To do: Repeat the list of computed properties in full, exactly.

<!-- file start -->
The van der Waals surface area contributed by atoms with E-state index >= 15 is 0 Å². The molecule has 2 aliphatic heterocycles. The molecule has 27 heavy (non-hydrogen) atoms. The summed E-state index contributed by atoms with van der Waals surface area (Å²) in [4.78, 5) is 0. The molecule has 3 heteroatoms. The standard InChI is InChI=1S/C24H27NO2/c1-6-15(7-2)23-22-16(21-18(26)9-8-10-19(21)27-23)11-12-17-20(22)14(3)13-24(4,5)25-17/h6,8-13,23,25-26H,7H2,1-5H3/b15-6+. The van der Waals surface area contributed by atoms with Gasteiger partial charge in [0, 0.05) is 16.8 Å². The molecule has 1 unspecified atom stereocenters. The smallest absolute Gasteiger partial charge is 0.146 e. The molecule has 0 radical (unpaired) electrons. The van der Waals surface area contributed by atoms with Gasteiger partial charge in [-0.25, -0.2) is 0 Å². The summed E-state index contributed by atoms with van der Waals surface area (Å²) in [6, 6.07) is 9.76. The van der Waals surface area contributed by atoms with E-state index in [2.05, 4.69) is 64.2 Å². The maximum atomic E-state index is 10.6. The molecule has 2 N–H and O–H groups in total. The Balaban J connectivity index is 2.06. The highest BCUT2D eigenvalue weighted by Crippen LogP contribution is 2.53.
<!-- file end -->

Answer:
The van der Waals surface area contributed by atoms with E-state index >= 15 is 0 Å². The molecule has 2 aliphatic heterocycles. The molecule has 27 heavy (non-hydrogen) atoms. The summed E-state index contributed by atoms with van der Waals surface area (Å²) in [4.78, 5) is 0. The molecule has 3 heteroatoms. The standard InChI is InChI=1S/C24H27NO2/c1-6-15(7-2)23-22-16(21-18(26)9-8-10-19(21)27-23)11-12-17-20(22)14(3)13-24(4,5)25-17/h6,8-13,23,25-26H,7H2,1-5H3/b15-6+. The van der Waals surface area contributed by atoms with Gasteiger partial charge in [0, 0.05) is 16.8 Å². The molecule has 1 unspecified atom stereocenters. The smallest absolute Gasteiger partial charge is 0.146 e. The molecule has 0 radical (unpaired) electrons. The van der Waals surface area contributed by atoms with Gasteiger partial charge in [-0.25, -0.2) is 0 Å². The summed E-state index contributed by atoms with van der Waals surface area (Å²) in [6, 6.07) is 9.76. The van der Waals surface area contributed by atoms with E-state index in [2.05, 4.69) is 64.2 Å². The maximum atomic E-state index is 10.6. The molecule has 2 N–H and O–H groups in total. The Balaban J connectivity index is 2.06. The highest BCUT2D eigenvalue weighted by Crippen LogP contribution is 2.53.